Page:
Editor of the Marshfield Mail
“There are far, far better things ahead than any we leave behind.” - C.S. Lewis
Question: What brings you back to the Marshfield Mail?
Stepping away from my hometown newspaper was the hardest thing I’ve ever had to do in my professional life. From the moment I left, I missed it. I missed my people, my little town and my calling. I don’t know where this life will lead me, but the opportunity to serve our community by creating long-lasting records of Webster County as we know it is a calling that I cannot refuse.
Q: What have you been up to since last summer?
The majority of my time since leaving Marshfield has been spent focusing on my personal growth and mental health. Professionally, I served as the Managing Editor of another publication.
Q: How did you find your calling in news?
My interest in news first began at the ripe age of 13 when my father let me help with marshfieldwebtv.com, formerly 65706.info. If you saw me in junior high or high school, outside of my extracurriculars, I most likely had a camera in hand. I loved taking photos, writing stories and being an on-air personality. I realized late in my college career that journalism wasn’t something I was willing to give up and majored in communications, then worked for KTTS before landing a gig at the Mail. I don’t think I found news, I think it found me.
Q: What is the most challenging part of your job?
My first two days back in Marshfield, I was invited to three different events and had several other story ideas. I think the most challenging is that we’re physically not able to cover every single newsworthy thing that happens in our county. My biggest challenge is having one body, but wanting to be everywhere, all at once.
Q: What did you want to be when you grew up?
I had this weird obsession with being a pediatrician, then in college I thought I wanted to be an NFL team doctor. After an internship with two collegiate football programs, I changed my mind quick, fast and in a hurry. Thus came my dive into communications.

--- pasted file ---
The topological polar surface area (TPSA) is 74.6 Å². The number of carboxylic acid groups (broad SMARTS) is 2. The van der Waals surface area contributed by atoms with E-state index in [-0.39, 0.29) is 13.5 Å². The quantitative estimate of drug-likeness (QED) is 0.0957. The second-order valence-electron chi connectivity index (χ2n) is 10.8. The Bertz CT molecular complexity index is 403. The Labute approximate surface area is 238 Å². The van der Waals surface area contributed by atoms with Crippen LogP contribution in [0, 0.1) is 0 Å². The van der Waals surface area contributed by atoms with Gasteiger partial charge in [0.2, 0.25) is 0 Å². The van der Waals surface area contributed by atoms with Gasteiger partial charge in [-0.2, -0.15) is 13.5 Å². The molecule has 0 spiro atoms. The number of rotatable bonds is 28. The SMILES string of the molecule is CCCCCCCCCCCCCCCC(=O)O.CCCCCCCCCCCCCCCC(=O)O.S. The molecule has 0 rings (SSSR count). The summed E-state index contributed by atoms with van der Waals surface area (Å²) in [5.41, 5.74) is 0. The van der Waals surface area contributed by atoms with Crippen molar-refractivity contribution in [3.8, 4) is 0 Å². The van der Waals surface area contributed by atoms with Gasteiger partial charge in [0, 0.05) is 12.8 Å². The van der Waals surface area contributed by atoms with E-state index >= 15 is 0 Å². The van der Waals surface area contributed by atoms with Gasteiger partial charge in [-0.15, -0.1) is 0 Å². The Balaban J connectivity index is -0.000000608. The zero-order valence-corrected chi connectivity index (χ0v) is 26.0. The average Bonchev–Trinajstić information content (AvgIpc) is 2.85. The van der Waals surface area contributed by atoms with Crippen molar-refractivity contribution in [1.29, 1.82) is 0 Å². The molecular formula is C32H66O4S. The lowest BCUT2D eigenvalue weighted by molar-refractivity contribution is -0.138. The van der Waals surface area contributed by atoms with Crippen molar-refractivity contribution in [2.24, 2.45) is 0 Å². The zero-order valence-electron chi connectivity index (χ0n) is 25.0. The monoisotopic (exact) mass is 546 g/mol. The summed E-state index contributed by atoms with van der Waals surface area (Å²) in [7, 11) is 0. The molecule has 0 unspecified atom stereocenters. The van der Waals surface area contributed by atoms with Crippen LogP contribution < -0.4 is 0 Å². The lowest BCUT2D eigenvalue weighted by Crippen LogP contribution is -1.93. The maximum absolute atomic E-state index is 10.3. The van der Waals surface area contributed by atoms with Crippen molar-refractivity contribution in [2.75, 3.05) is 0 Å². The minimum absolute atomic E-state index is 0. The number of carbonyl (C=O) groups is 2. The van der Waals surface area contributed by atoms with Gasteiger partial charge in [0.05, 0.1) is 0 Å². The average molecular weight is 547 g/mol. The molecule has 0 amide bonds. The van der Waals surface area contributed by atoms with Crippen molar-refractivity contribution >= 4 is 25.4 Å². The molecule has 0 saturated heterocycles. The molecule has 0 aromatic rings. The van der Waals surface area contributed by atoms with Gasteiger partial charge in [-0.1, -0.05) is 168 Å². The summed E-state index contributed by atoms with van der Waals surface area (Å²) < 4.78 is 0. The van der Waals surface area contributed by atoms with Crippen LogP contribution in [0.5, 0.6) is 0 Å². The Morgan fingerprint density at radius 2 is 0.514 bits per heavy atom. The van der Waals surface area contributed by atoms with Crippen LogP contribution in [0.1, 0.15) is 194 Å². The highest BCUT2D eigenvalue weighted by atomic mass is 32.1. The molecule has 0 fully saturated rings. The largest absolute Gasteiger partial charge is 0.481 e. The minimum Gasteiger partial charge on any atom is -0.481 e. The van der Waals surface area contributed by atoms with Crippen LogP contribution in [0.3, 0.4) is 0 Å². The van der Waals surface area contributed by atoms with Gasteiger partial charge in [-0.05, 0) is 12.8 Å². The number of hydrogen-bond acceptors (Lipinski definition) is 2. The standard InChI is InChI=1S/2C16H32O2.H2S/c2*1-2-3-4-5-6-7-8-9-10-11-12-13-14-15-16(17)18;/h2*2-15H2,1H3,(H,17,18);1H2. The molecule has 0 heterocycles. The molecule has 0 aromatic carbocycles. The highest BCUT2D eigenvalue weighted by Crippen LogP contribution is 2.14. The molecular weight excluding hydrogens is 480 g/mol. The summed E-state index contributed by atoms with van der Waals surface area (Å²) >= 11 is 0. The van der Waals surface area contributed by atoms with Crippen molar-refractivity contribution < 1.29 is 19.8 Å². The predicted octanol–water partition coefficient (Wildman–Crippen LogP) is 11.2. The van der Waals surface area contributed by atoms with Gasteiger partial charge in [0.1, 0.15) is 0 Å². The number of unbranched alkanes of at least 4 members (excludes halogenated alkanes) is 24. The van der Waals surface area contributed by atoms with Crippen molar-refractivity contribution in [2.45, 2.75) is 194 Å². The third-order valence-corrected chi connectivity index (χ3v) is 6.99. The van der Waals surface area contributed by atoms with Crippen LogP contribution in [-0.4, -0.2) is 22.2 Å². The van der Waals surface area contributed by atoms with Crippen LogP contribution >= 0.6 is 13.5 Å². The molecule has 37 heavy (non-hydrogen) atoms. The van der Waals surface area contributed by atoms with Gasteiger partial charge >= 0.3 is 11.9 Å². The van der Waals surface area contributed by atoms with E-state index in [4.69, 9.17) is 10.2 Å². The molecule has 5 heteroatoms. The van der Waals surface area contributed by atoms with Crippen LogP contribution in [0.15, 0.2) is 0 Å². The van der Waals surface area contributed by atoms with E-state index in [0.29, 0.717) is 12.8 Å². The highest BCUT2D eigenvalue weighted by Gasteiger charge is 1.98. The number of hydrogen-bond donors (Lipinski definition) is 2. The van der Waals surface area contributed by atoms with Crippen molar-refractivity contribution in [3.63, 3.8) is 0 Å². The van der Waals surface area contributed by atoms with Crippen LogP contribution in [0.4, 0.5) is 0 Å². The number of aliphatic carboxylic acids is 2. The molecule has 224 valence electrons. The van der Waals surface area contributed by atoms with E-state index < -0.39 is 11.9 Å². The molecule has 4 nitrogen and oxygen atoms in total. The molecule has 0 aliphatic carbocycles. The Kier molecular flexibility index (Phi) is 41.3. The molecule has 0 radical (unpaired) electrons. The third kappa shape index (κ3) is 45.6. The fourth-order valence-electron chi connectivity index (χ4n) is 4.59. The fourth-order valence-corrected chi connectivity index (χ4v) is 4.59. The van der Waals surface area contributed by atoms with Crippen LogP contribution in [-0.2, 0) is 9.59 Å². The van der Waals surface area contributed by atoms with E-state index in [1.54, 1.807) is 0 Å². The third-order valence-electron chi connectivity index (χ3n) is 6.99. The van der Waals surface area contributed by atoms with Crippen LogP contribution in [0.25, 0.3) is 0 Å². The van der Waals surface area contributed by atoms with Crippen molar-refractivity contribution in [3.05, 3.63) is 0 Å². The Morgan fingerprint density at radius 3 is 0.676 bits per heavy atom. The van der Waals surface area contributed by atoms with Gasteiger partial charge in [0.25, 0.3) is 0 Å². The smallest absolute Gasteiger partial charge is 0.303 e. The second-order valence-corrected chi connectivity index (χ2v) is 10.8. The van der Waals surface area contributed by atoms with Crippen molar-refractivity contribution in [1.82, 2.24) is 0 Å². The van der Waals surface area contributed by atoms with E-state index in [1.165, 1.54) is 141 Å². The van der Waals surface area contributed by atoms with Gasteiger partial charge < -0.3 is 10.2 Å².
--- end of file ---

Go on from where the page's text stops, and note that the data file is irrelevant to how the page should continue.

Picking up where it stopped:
Q: How many pets do you have?
I have a herd of Texas Longhorn cattle and a sweet angel puppy named Chip. Since leaving Marshfield, I lost two of my dogs that folks have probably seen around town with me, as well as my donkey. But I like to think they’re in a better place. One thing about me, I would have a whole zoo if I had the time and resources.
Q: What is your guilty pleasure?
Live music. I love going to concerts and I’ve been very fortunate to have artists reach out to me to interview and write about them. However, this isn’t new for me. I attended hundreds of concerts prior to graduating from MHS and hundreds more in college. Last year, I tallied 70 total shows and I don’t even know how many artists/bands. It was a good year.
Q: What is your favorite song?
I can’t say because it changes every single day for me. My favorite songwriters are Bobby Pinson, Rob Williford and Rhett Akins. My favorite song today, is “Help Somebody” by VanZant. I’ll never get over the story behind their band and I’ll always love the line, “If you wanna hear God laugh, tell him your plans.”
Q: What’s the coolest place you’ve ever been?
I went home with a college friend and spent months in Nassau, Bahamas when I was 19. That was my first experience into another culture and I ate it up. I hunted snakes, fished for conch at the bottom of the ocean, had the most incredible cuisine and had the time of my life seeing the labs at Atlantis and interacting with marine life. I would love to go back someday.
Q: What is one thing that most people don’t know about you?
I was born into a very music-oriented family and singing has always been a fantastic outlet for me, though I mainly stick to singing in the car or shower. I recently remade “Spirit in the Sky” by Norman Greenbaum and sent it to one of my musician friends for feedback before I sang it in front of people. The “Wow, I didn’t know you could sing like that!” cracked me up. I should have asked him to let me sing background on his next album.
Q: Name three things on your bucket list.
I would like to be a mother someday, whatever that may look like. I hope to find a true partner and build a life with them. I’d like to see the Amazon rainforest.
Q: What is something that you would want your great-great-grandchildren to know about you or be told about you?
I would want them to know that I made the most of every opportunity that was presented to me and it’s what made me the woman I was. I hope I’m reflected on as a kind, adventurous, brave, honest and borderline too transparent person. I would love to be remembered as the person who took risks, loved hard and fought for what I believed in.
Q: What is a major principle or motto that you live by?
Love one another. Treat others how you want to be treated. YOLO, baby.
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